Data breaches are a growing concern for businesses of all sizes. More and more data breaches occur every year. From the start of 2021 until September 30, the number of data breaches had already surpassed the total for 2020 by 17%. While hackers commonly target financial services, healthcare, government, and professional services, businesses of all sizes can fall prey to these attacks.
And the fallout from data breaches can be widespread but generally include the following legal considerations at a bare minimum:
- Notification: A company that has been the subject of a data breach is required to notify all impacted individuals as soon as possible. The State’s Attorney Genearl, the Federal Trade Commission, the Securities and Exchange Commission, the Federal Communications Commission, and the Consumer Financial Protection Bureau must all be notified in the US. For countries subject to GDPR, the Information Commissioner’s Office (ICO) must be notified within 72 hours of discovery.
- Response: There are many aspects to a data breach response. But from a legal perspective, your company will want to contact experienced legal counsel as soon as possible. An investigation should also commence as soon as possible.
- Penalties: Data security negligence can result in fines or penalties for each regional jurisdiction.
- Litigation: If the company has failed to provide timely notice, implement reasonable security, or respond to the breach adequately, it may be subject to a number of lawsuits.
The legal ramifications of a data breach can be daunting, leading many companies to question where responsibility lies when a breach occurs. In the past, this was an easy question to answer. It was the company’s responsibility to protect the data. But in the age of cloud computing, the lines of responsibility are questioned. And depending upon where you do business, the answer may vary.
US Data Breach Responsibilities
Under US laws, the data owner would be liable for any losses resulting in a data breach, even if the security failures are attributable to the data holder or cloud provider. This is because many vendor contracts exclude consequential damages and cap direct damages. Further, they are generally barred by a standard provision disclaiming all liability for consequential damages.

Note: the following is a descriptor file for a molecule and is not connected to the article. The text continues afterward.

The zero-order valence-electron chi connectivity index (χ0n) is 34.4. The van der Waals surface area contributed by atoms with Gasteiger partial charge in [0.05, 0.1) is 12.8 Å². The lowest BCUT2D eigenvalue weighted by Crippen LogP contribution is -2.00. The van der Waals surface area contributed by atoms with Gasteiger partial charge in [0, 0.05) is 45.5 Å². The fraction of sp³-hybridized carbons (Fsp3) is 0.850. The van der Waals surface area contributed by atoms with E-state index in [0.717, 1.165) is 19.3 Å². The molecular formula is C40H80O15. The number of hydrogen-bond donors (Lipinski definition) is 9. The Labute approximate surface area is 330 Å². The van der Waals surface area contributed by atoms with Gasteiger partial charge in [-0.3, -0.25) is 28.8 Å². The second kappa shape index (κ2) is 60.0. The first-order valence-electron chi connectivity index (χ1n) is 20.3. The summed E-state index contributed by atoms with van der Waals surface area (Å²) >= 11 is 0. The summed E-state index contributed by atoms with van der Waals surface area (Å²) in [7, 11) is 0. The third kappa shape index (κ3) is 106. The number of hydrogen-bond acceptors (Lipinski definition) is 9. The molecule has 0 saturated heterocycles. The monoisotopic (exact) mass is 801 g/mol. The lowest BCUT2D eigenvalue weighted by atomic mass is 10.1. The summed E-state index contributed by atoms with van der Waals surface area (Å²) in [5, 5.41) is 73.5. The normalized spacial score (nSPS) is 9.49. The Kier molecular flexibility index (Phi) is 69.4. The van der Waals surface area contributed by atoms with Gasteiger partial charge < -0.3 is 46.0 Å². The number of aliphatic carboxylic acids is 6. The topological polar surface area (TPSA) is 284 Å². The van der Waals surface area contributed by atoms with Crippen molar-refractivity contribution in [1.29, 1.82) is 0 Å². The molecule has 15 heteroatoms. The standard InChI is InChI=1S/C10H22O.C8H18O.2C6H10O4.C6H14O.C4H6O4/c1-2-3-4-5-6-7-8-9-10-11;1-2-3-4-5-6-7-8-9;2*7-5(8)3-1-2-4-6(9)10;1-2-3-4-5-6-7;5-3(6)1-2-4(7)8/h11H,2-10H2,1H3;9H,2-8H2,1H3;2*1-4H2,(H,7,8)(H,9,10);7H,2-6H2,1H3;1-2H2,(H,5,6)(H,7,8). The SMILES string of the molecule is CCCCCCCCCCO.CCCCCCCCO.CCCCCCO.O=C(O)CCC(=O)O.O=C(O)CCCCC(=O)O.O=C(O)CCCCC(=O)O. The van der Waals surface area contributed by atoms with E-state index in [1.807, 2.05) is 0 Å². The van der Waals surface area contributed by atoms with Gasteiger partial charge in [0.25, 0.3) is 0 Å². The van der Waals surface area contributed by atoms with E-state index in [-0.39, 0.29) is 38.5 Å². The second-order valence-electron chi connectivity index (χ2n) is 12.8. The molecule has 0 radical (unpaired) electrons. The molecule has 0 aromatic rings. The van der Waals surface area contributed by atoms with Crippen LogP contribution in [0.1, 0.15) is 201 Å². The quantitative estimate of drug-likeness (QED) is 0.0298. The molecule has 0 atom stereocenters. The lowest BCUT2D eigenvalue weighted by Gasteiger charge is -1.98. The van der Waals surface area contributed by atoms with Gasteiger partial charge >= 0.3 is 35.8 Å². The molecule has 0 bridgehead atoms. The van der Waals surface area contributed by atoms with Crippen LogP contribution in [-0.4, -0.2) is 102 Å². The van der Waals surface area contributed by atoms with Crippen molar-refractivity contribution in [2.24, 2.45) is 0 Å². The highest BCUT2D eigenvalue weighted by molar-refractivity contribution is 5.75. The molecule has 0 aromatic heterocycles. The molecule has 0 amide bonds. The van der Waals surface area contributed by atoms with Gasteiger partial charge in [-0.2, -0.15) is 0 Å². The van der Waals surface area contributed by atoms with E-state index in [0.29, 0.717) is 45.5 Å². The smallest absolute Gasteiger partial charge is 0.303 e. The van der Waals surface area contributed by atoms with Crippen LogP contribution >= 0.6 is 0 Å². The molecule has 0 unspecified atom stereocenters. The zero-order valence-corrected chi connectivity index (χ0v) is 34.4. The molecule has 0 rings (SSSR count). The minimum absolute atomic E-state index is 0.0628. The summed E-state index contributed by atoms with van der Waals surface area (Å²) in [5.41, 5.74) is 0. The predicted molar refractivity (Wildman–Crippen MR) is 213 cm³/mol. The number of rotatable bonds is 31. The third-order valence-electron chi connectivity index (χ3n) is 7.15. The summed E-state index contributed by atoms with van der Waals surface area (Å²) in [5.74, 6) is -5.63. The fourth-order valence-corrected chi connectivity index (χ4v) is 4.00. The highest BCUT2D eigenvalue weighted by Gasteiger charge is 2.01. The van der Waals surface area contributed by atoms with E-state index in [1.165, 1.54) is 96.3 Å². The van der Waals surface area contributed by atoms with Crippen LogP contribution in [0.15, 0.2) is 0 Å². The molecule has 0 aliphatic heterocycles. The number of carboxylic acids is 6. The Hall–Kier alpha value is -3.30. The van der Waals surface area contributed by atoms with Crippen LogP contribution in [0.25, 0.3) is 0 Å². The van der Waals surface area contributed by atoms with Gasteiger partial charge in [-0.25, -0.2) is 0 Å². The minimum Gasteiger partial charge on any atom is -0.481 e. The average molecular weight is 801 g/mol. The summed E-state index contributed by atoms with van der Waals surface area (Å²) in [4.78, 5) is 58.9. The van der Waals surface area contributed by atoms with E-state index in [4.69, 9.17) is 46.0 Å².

The only exception to this is with medical information. HIPAA puts direct liability on the data holder. If data subject to HIPAA protections is breached, the data owner is required to disclose the breach and send notice to the victims. However, the data holder would still have liability in this setting.
And while this seems straightforward, the level of liability may change. State and federal privacy laws often only impose liability under the following conditions:
- The company failed to implement reasonable security measures or safeguards required by statute.
- The company failed to mitigate and provide recourse once the breach had occurred.
- The company failed to notify individuals in a timely manner consistent with the state’s data breach requirements.
However, if those conditions exist, the scope of liability can be overwhelming may include:
- Lawsuits, including individual, class action, customer, and shareholder lawsuits.
- Government penalties and fines.
- Disaster recovery and response efforts and audit expenses.
- Digital investigation.
- Identity theft protection for impacted individuals.
Since the initial response and disaster recovery efforts are a large part of legal liability when a breach occurs, it is crucial that everything is handled properly once the breach is detected.
Strategies to Mitigate a Data Breach
Making mistakes during your disaster recovery response is one way to ensure that legal ramifications follow. However, there are strategies to protect your company and decrease the chances of liability being present. These strategies include:
- A disaster recovery plan ensures employees know what to do after a breach is detected.
- Write a press release draft and have it ready to notify customers in the event of a breach.
- Consider purchasing cyber liability insurance.
- Retain a lawyer that can review contracts and address legal technicalities.
- Accept responsibility when a breach has occurred.
- Ensure coordination of all disaster recovery efforts.
It goes without saying that the best way to address a breach is to prevent it, if possible. Working with a managed IT service provider can help you identify vulnerabilities in your digital security measures and enhance your current security strategies. These knowledgeable professionals can also help you develop and implement a disaster recovery plan that can minimize the impact after a breach has occurred. To learn more about legal liability and data breach disaster recovery, contact Sagacent Technologies today.
Sagacent Technologies offers technology management and support, including proactive/preventative maintenance, onsite and offsite data back-ups, network and security audits, mobility solutions, disaster planning, and emergency business resumption services. The company serves clients of 10 to 150 employees within the Silicon Valley region.